• I had my liver biopsy last Friday. It couldn’t have been easier although while I was sedated, I certainly remember the entire procedure. The worst part was having to lay still for three hours afterward to make sure I hadn’t sprung a leak. I can’t lift more than five pounds for two weeks nor can I drink alcohol for a week afterward. Both of these can be challenging during the busy holiday season. I haven’t gotten the results yet, but I am optimistic that there won’t be anything serious showing up.
  • The biopsy results are important because my rheumatologist won’t discuss altering/increasing my RA treatment plan until they come back. This is discouraging because I feel like I’ve been in a flare for the last year. I’m just thankful that I made the decision to “retire” a few weeks ago.
  • I had my second Actemra infusion two days ago. The only issue is that they used up all my “good” veins during the liver biopsy so starting the IV for the infusion was a bit more challenging than usual. I didn’t have the headache I had last time, but I’m still not feeling that it’s making a dent in the pain and swollen joints.
  • Started physical therapy for my knee. Turns out that it might be my IT band instead of my knee. The pain has been where the IT band connects to the knee and when the therapist was working on it, it was painful all the way up to my hip. It would be great if that were the case. Even though my recent knee check up and X-rays show a close-to-perfect replacement, I’ve been worried that there really was something amiss. IT band problems can be treated successfully.
  • I don’t think I mentioned that I have been having heel pain and was referred to a foot and ankle doctor. It doesn’t appear that there is a full tear of the Achilles tendon or other “urgent” situation. The doctor injected my heel which provided some relief for a couple of days, but I think there is an MRI and further investigation in my future.
  • I am still navigating the treacherous waters of COBRA and changing health insurance companies. It is, literally, a daily battle of checking websites, emails to my previous company’s HR department, calls to insurance customer service staff etc. The issue is that I need to my physical therapy appointments next month approved along with my Actemra infusion and right now there is no evidence that I have insurance starting January 1.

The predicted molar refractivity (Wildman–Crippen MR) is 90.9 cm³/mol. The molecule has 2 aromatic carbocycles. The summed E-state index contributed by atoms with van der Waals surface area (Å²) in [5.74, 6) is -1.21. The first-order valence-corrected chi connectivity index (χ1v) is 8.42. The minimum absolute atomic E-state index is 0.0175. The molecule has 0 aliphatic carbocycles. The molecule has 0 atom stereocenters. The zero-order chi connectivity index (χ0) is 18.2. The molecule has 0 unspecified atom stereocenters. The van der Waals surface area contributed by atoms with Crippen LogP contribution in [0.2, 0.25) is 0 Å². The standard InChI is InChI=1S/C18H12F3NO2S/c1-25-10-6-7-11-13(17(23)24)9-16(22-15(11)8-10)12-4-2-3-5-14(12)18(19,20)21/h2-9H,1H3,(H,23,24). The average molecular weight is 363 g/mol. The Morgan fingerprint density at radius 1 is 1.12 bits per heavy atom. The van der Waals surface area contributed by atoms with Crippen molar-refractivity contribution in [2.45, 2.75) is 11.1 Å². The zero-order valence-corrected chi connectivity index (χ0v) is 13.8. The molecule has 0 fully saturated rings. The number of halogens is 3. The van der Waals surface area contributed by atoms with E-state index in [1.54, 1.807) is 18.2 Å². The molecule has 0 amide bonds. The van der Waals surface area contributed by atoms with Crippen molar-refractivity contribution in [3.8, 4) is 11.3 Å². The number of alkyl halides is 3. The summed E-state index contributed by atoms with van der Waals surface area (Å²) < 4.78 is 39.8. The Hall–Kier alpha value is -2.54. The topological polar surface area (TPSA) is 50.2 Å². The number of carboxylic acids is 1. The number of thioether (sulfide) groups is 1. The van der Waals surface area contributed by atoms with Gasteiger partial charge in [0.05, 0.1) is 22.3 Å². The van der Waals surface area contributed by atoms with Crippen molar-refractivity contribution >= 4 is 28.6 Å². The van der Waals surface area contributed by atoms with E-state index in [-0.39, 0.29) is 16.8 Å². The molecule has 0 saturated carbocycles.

• And the disability claim process continues to drag out. This has also taken hours of my time on the phone and sending materials. Just when I think they have everything, I find out they have gone back to my doctors for even more information. I guess the good news is that at least, to this point, they haven’t denied the claim.
  • I finally get out of my back brace this week (after three months!). That’s a great holiday gift.

I am hopeful that all these things are resolved before the end of the year. In the meantime, my best wishes to you and your family for a wonderful holiday season. Thanks for checking in.

The Power of Words

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I recently read an interesting article about how humans formulate words that connect and convey internal physiological/physical situations to the outside world. A couple of early examples would be the infant crying when they are hungry or in pain morphing into the toddler who can actually say “hungry” or “hurt”. Humans also learn words that convey external situations to internal feelings, like “hot”.

It struck me that this process does not stop as we grow. In fact, this early development helps define our reaction when we hear others say those words. The word “hurt” may conjure up the pain of a skinned knee for one person compared to more traumatic pain for someone else.

In addition, I realized we continue to connect both our emotional and physiological feelings to specific words as we have new experiences. For example, since my RA diagnosis seven years ago, I’ve had conversations with or read many discussions by patients concerning the infusion experience. The words used by (and therefore both the emotional and physiological impact on) patients varied greatly depending on the infusion environment. Probably the most extreme examples are the experiences discussed by patients who undergo infusion in a highly clinical environment, often side-by-side with terminal cancer patients who are also receiving infusion treatments. Compare this experience to patients who receive infusions in a more private, comfortable setting. The people in the clinical environment use words like stressful, depressing and discouraging. Those who receive their infusions in the other setting use words like calm, easy, and reassuring. I can’t help but believe that the same word, “infusion”, conjures up a completely different response and imagery from the two groups of people. Given the demonstrated effect of both stress and positive thinking on medical outcomes, I can only wonder if the less-clinical environment also helps support a more favorable response to the medication.

Read the rest of this post here: https://rheumatoidarthritis.net/living/the-power-of-words/